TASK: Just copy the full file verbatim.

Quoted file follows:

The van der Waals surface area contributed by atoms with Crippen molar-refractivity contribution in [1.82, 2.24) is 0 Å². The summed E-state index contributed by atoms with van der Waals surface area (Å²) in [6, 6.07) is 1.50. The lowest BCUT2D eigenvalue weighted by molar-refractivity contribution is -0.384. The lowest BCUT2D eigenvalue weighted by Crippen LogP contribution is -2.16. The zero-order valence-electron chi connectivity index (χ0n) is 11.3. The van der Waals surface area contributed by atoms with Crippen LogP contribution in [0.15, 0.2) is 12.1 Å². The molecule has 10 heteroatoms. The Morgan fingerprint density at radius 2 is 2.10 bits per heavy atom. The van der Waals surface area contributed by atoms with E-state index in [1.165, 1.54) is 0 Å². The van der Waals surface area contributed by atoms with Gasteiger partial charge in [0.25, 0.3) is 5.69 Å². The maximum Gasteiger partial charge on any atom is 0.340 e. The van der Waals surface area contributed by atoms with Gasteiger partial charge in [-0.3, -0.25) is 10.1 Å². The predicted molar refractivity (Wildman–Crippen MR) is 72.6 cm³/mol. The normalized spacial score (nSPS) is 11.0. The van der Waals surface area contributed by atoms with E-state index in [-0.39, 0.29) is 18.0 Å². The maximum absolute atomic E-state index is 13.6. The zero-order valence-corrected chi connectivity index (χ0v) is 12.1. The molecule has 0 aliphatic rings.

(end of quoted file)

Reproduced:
The van der Waals surface area contributed by atoms with Crippen molar-refractivity contribution in [1.82, 2.24) is 0 Å². The summed E-state index contributed by atoms with van der Waals surface area (Å²) in [6, 6.07) is 1.50. The lowest BCUT2D eigenvalue weighted by molar-refractivity contribution is -0.384. The lowest BCUT2D eigenvalue weighted by Crippen LogP contribution is -2.16. The zero-order valence-electron chi connectivity index (χ0n) is 11.3. The van der Waals surface area contributed by atoms with Crippen LogP contribution in [0.15, 0.2) is 12.1 Å². The molecule has 10 heteroatoms. The Morgan fingerprint density at radius 2 is 2.10 bits per heavy atom. The van der Waals surface area contributed by atoms with E-state index in [1.165, 1.54) is 0 Å². The van der Waals surface area contributed by atoms with Gasteiger partial charge in [0.25, 0.3) is 5.69 Å². The maximum Gasteiger partial charge on any atom is 0.340 e. The van der Waals surface area contributed by atoms with Gasteiger partial charge in [-0.3, -0.25) is 10.1 Å². The predicted molar refractivity (Wildman–Crippen MR) is 72.6 cm³/mol. The normalized spacial score (nSPS) is 11.0. The van der Waals surface area contributed by atoms with E-state index in [-0.39, 0.29) is 18.0 Å². The maximum absolute atomic E-state index is 13.6. The zero-order valence-corrected chi connectivity index (χ0v) is 12.1. The molecule has 0 aliphatic rings.